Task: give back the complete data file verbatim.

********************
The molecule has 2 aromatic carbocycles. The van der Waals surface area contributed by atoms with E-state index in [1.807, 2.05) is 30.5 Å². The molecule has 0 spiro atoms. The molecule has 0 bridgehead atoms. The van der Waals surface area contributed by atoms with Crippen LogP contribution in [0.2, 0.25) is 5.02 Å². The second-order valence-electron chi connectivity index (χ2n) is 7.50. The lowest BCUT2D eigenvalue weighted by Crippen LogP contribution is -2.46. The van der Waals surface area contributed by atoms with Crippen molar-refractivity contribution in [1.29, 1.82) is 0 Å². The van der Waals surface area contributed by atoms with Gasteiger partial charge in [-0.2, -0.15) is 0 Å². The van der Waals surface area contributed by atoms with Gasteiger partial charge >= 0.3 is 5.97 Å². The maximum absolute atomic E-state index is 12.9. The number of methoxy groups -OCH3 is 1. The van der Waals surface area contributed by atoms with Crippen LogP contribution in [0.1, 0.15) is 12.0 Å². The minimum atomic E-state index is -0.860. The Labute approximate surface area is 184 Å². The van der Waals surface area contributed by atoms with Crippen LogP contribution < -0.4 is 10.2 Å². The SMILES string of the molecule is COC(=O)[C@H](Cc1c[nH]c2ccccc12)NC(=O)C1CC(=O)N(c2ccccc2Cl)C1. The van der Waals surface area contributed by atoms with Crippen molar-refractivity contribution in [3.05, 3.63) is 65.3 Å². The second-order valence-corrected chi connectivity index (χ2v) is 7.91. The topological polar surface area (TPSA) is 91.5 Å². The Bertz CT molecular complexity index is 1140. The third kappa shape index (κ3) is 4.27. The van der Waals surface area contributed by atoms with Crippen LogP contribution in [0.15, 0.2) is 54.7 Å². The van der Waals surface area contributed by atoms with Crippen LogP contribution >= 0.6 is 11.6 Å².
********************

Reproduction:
The molecule has 2 aromatic carbocycles. The van der Waals surface area contributed by atoms with E-state index in [1.807, 2.05) is 30.5 Å². The molecule has 0 spiro atoms. The molecule has 0 bridgehead atoms. The van der Waals surface area contributed by atoms with Crippen LogP contribution in [0.2, 0.25) is 5.02 Å². The second-order valence-electron chi connectivity index (χ2n) is 7.50. The lowest BCUT2D eigenvalue weighted by Crippen LogP contribution is -2.46. The van der Waals surface area contributed by atoms with Crippen molar-refractivity contribution in [1.29, 1.82) is 0 Å². The van der Waals surface area contributed by atoms with Gasteiger partial charge in [-0.2, -0.15) is 0 Å². The van der Waals surface area contributed by atoms with Gasteiger partial charge >= 0.3 is 5.97 Å². The maximum absolute atomic E-state index is 12.9. The number of methoxy groups -OCH3 is 1. The van der Waals surface area contributed by atoms with Crippen LogP contribution in [0.1, 0.15) is 12.0 Å². The minimum atomic E-state index is -0.860. The Labute approximate surface area is 184 Å². The van der Waals surface area contributed by atoms with Crippen LogP contribution < -0.4 is 10.2 Å². The SMILES string of the molecule is COC(=O)[C@H](Cc1c[nH]c2ccccc12)NC(=O)C1CC(=O)N(c2ccccc2Cl)C1. The van der Waals surface area contributed by atoms with Crippen molar-refractivity contribution in [3.05, 3.63) is 65.3 Å². The second-order valence-corrected chi connectivity index (χ2v) is 7.91. The topological polar surface area (TPSA) is 91.5 Å². The Bertz CT molecular complexity index is 1140. The third kappa shape index (κ3) is 4.27. The van der Waals surface area contributed by atoms with Crippen LogP contribution in [0.15, 0.2) is 54.7 Å². The van der Waals surface area contributed by atoms with Crippen LogP contribution >= 0.6 is 11.6 Å².